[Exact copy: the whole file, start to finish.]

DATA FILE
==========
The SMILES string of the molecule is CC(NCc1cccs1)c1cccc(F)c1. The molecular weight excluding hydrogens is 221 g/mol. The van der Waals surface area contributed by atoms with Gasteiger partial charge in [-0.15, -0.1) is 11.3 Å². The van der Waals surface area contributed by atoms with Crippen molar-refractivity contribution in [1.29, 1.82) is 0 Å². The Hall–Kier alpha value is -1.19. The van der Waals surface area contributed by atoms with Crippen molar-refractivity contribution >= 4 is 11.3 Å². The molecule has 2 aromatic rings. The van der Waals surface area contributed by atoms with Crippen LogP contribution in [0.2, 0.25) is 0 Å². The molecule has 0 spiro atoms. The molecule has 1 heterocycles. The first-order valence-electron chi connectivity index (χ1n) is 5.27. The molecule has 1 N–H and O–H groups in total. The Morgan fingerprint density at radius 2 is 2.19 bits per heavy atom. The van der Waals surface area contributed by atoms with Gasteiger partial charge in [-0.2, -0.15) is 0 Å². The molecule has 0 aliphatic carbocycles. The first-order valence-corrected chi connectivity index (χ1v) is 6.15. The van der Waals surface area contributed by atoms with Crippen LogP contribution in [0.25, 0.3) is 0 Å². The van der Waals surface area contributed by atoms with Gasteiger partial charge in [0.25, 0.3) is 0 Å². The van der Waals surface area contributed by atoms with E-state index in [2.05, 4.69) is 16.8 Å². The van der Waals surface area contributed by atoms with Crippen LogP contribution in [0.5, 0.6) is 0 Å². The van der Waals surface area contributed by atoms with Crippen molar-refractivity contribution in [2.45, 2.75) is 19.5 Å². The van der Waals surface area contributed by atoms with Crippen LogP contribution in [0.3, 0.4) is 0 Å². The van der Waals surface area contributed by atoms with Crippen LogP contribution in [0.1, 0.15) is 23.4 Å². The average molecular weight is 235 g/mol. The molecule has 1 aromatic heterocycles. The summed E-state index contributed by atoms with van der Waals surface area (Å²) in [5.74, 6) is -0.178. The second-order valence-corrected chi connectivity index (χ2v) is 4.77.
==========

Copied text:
The SMILES string of the molecule is CC(NCc1cccs1)c1cccc(F)c1. The molecular weight excluding hydrogens is 221 g/mol. The van der Waals surface area contributed by atoms with Gasteiger partial charge in [-0.15, -0.1) is 11.3 Å². The van der Waals surface area contributed by atoms with Crippen molar-refractivity contribution in [1.29, 1.82) is 0 Å². The Hall–Kier alpha value is -1.19. The van der Waals surface area contributed by atoms with Crippen molar-refractivity contribution >= 4 is 11.3 Å². The molecule has 2 aromatic rings. The van der Waals surface area contributed by atoms with Crippen LogP contribution in [0.2, 0.25) is 0 Å². The molecule has 0 spiro atoms. The molecule has 1 heterocycles. The first-order valence-electron chi connectivity index (χ1n) is 5.27. The molecule has 1 N–H and O–H groups in total. The Morgan fingerprint density at radius 2 is 2.19 bits per heavy atom. The van der Waals surface area contributed by atoms with Gasteiger partial charge in [-0.2, -0.15) is 0 Å². The molecule has 0 aliphatic carbocycles. The first-order valence-corrected chi connectivity index (χ1v) is 6.15. The van der Waals surface area contributed by atoms with Crippen LogP contribution in [0.25, 0.3) is 0 Å². The van der Waals surface area contributed by atoms with Gasteiger partial charge in [0.25, 0.3) is 0 Å². The van der Waals surface area contributed by atoms with E-state index in [2.05, 4.69) is 16.8 Å². The van der Waals surface area contributed by atoms with Crippen LogP contribution in [0.5, 0.6) is 0 Å². The van der Waals surface area contributed by atoms with Crippen molar-refractivity contribution in [2.45, 2.75) is 19.5 Å². The van der Waals surface area contributed by atoms with Crippen LogP contribution in [0.3, 0.4) is 0 Å². The van der Waals surface area contributed by atoms with Crippen LogP contribution in [0.1, 0.15) is 23.4 Å². The average molecular weight is 235 g/mol. The molecule has 1 aromatic heterocycles. The summed E-state index contributed by atoms with van der Waals surface area (Å²) in [5.74, 6) is -0.178. The second-order valence-corrected chi connectivity index (χ2v) is 4.77.